Nightcrawlers, a type of earthworm, often grow as long as 8 inches, making them hard to miss when you see them above ground at night or after it rains. They provide a valuable service to your lawn and flowerbeds, keeping the soil aerated while providing fertilizer in the form of castings -- or manure -- for your plants. They tend to prefer certain soil types over others.
Nightcrawlers, like other earthworm species, need moist soil to function properly. They breathe through their skin by diffusion, and this only works if their skin is damp. Burrowing through damp soil helps keep their skin at the correct moisture level to help with respiration. They secrete a mucus around their bodies to help retain the moisture, but it's not going to help much if the soil is bone dry.
Earthworms tend to stick to soil where food is easy to come by. This includes most areas of your yard. They eat mostly decomposing plant material, but they also feast on fungi and other micro-organisms that live in the soil. Nightcrawlers are one of the few creatures that help to naturally break down the thatch layer in your lawn, keeping it from getting so thick that the lawn develops bare spots. Too much thatch also creates an ideal environment for weeds, but nightcrawlers help keep it manageable for a healthy lawn. Nightcrawlers even venture to the surface of your lawn after a rain or while dew keeps the soil moist to munch on your thatch.
Neutral is Better
Nightcrawlers don't function well in acidic soils, or soils with a pH of less than 6.0. They prefer neutral or slightly alkaline soils, such as a 7.0 or 7.5. They're less likely to hang out around acidic-loving plants such as azalea (Rhododendron) that grow in U.S. Department of Agriculture plant hardiness zones 4 through 9, than they are around those that thrive in neutral soil, such as your grass.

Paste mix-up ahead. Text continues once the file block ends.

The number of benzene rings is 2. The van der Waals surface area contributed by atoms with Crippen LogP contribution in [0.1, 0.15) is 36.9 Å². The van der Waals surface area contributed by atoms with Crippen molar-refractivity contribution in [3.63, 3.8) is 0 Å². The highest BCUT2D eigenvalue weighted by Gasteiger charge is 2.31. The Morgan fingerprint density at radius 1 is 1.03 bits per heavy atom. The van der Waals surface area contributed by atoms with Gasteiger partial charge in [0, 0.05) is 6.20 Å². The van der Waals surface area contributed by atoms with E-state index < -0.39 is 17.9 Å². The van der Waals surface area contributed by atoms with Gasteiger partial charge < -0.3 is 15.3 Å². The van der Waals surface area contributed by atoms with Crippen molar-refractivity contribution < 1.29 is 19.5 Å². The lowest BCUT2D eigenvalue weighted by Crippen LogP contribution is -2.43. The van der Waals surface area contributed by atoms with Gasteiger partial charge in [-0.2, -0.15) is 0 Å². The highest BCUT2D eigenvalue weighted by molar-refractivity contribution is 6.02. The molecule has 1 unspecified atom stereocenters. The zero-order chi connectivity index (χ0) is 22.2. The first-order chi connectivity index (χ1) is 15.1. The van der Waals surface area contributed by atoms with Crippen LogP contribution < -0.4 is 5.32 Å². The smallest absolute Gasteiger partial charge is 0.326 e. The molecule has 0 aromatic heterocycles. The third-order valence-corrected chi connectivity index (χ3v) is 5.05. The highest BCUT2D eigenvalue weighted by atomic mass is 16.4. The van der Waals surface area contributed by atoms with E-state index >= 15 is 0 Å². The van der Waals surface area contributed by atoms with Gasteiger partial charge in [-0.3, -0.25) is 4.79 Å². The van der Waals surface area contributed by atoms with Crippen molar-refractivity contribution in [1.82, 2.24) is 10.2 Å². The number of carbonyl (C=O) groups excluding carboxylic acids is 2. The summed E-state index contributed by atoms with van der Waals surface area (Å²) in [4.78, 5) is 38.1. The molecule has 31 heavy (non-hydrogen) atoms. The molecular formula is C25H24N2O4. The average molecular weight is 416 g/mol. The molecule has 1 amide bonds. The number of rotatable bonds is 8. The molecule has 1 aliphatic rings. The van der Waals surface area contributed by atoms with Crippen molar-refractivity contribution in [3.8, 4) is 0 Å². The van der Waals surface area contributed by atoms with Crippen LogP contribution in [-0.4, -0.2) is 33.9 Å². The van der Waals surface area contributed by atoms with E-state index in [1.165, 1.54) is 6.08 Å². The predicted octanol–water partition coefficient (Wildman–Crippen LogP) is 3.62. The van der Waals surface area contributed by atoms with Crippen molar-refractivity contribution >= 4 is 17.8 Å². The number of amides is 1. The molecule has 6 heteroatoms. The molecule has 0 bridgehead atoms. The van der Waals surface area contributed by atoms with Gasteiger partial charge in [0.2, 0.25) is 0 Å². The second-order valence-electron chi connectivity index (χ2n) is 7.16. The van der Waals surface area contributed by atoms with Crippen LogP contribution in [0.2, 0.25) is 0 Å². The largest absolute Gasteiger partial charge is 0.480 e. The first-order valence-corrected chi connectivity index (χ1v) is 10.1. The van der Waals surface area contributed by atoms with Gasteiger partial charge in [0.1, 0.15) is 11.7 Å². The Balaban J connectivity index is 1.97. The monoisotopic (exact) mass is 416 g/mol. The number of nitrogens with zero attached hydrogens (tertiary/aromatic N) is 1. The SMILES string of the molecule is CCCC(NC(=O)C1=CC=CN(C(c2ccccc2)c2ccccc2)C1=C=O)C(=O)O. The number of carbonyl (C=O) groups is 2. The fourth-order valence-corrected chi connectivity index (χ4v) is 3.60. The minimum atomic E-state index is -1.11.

Problems With Nightcrawlers
Without question, nightcrawlers provide a valuable service to the plants in your yard. However, your soil may be ideal for nightcrawlers, bringing them in by the tens or hundreds. Their tunnels sometimes cause ridges in your lawn, and many dump castings in piles on top of the soil. These castings make excellent fertilizer, but they also mar the look of your lawn. Raking down the casting piles can help, but you can encourage the nightcrawlers to stay deeper in the soil by watering your plants and grass infrequently, letting the top couple of inches of soil dry out. Use long waterings once a week rather than short daily ones, for example. These deeper waterings encourage your grass and plant roots to develop deeper in the soil, which leads to a healthier lawn and garden.
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